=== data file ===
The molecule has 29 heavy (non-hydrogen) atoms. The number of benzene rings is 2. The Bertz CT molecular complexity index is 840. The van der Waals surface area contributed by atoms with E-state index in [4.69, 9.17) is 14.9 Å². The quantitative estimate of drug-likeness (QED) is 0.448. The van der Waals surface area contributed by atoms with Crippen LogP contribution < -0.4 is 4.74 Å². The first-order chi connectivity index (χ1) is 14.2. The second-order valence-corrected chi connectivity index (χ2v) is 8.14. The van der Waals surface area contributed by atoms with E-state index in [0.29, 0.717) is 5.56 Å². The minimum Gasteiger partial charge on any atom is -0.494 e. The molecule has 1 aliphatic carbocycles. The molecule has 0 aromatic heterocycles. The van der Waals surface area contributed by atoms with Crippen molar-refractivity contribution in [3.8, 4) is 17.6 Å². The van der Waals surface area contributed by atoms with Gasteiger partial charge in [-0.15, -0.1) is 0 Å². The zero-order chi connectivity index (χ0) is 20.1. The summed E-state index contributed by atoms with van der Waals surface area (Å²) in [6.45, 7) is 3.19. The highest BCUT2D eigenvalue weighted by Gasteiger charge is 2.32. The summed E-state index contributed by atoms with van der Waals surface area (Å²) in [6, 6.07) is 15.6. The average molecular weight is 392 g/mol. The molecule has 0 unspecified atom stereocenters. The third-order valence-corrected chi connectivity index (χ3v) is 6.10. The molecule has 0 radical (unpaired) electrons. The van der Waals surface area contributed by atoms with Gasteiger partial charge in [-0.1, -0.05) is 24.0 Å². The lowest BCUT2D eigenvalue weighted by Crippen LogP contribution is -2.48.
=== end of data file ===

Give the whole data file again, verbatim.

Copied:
The molecule has 29 heavy (non-hydrogen) atoms. The number of benzene rings is 2. The Bertz CT molecular complexity index is 840. The van der Waals surface area contributed by atoms with E-state index in [4.69, 9.17) is 14.9 Å². The quantitative estimate of drug-likeness (QED) is 0.448. The van der Waals surface area contributed by atoms with Crippen LogP contribution < -0.4 is 4.74 Å². The first-order chi connectivity index (χ1) is 14.2. The second-order valence-corrected chi connectivity index (χ2v) is 8.14. The van der Waals surface area contributed by atoms with E-state index in [0.29, 0.717) is 5.56 Å². The minimum Gasteiger partial charge on any atom is -0.494 e. The molecule has 1 aliphatic carbocycles. The molecule has 0 aromatic heterocycles. The van der Waals surface area contributed by atoms with Crippen molar-refractivity contribution in [3.8, 4) is 17.6 Å². The van der Waals surface area contributed by atoms with Gasteiger partial charge in [-0.15, -0.1) is 0 Å². The zero-order chi connectivity index (χ0) is 20.1. The summed E-state index contributed by atoms with van der Waals surface area (Å²) in [6.45, 7) is 3.19. The highest BCUT2D eigenvalue weighted by Gasteiger charge is 2.32. The summed E-state index contributed by atoms with van der Waals surface area (Å²) in [6, 6.07) is 15.6. The average molecular weight is 392 g/mol. The molecule has 0 unspecified atom stereocenters. The third-order valence-corrected chi connectivity index (χ3v) is 6.10. The molecule has 0 radical (unpaired) electrons. The van der Waals surface area contributed by atoms with Gasteiger partial charge in [-0.1, -0.05) is 24.0 Å². The lowest BCUT2D eigenvalue weighted by Crippen LogP contribution is -2.48.